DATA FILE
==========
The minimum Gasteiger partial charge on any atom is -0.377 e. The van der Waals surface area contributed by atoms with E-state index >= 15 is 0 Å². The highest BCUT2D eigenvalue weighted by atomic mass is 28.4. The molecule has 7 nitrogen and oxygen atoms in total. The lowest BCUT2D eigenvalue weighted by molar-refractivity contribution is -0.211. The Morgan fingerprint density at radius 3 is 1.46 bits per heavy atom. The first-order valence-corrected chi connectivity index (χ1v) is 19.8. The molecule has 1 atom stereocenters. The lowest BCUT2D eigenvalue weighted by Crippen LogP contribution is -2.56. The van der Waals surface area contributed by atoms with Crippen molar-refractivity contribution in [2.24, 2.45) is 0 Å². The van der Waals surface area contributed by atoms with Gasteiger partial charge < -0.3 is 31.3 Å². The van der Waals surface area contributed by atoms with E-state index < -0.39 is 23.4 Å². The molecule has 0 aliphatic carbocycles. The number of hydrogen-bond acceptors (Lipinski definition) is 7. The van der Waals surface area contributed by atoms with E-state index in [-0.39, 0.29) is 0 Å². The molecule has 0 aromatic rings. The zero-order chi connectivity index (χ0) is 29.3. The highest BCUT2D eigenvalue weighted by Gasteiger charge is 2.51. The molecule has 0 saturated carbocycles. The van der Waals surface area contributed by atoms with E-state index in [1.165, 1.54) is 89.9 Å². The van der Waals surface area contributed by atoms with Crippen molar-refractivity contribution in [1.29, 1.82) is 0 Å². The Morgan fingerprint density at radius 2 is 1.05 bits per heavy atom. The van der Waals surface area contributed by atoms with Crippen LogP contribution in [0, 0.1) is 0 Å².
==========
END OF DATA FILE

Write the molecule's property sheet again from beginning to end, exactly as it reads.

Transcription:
The minimum Gasteiger partial charge on any atom is -0.377 e. The van der Waals surface area contributed by atoms with E-state index >= 15 is 0 Å². The highest BCUT2D eigenvalue weighted by atomic mass is 28.4. The molecule has 7 nitrogen and oxygen atoms in total. The lowest BCUT2D eigenvalue weighted by molar-refractivity contribution is -0.211. The Morgan fingerprint density at radius 3 is 1.46 bits per heavy atom. The first-order valence-corrected chi connectivity index (χ1v) is 19.8. The molecule has 1 atom stereocenters. The lowest BCUT2D eigenvalue weighted by Crippen LogP contribution is -2.56. The van der Waals surface area contributed by atoms with Crippen molar-refractivity contribution in [2.24, 2.45) is 0 Å². The van der Waals surface area contributed by atoms with Gasteiger partial charge < -0.3 is 31.3 Å². The van der Waals surface area contributed by atoms with E-state index < -0.39 is 23.4 Å². The molecule has 0 aliphatic carbocycles. The number of hydrogen-bond acceptors (Lipinski definition) is 7. The van der Waals surface area contributed by atoms with E-state index in [-0.39, 0.29) is 0 Å². The molecule has 0 aromatic rings. The zero-order chi connectivity index (χ0) is 29.3. The highest BCUT2D eigenvalue weighted by Gasteiger charge is 2.51. The molecule has 0 saturated carbocycles. The van der Waals surface area contributed by atoms with E-state index in [1.165, 1.54) is 89.9 Å². The van der Waals surface area contributed by atoms with Crippen molar-refractivity contribution in [1.29, 1.82) is 0 Å². The Morgan fingerprint density at radius 2 is 1.05 bits per heavy atom. The van der Waals surface area contributed by atoms with Crippen LogP contribution in [0, 0.1) is 0 Å².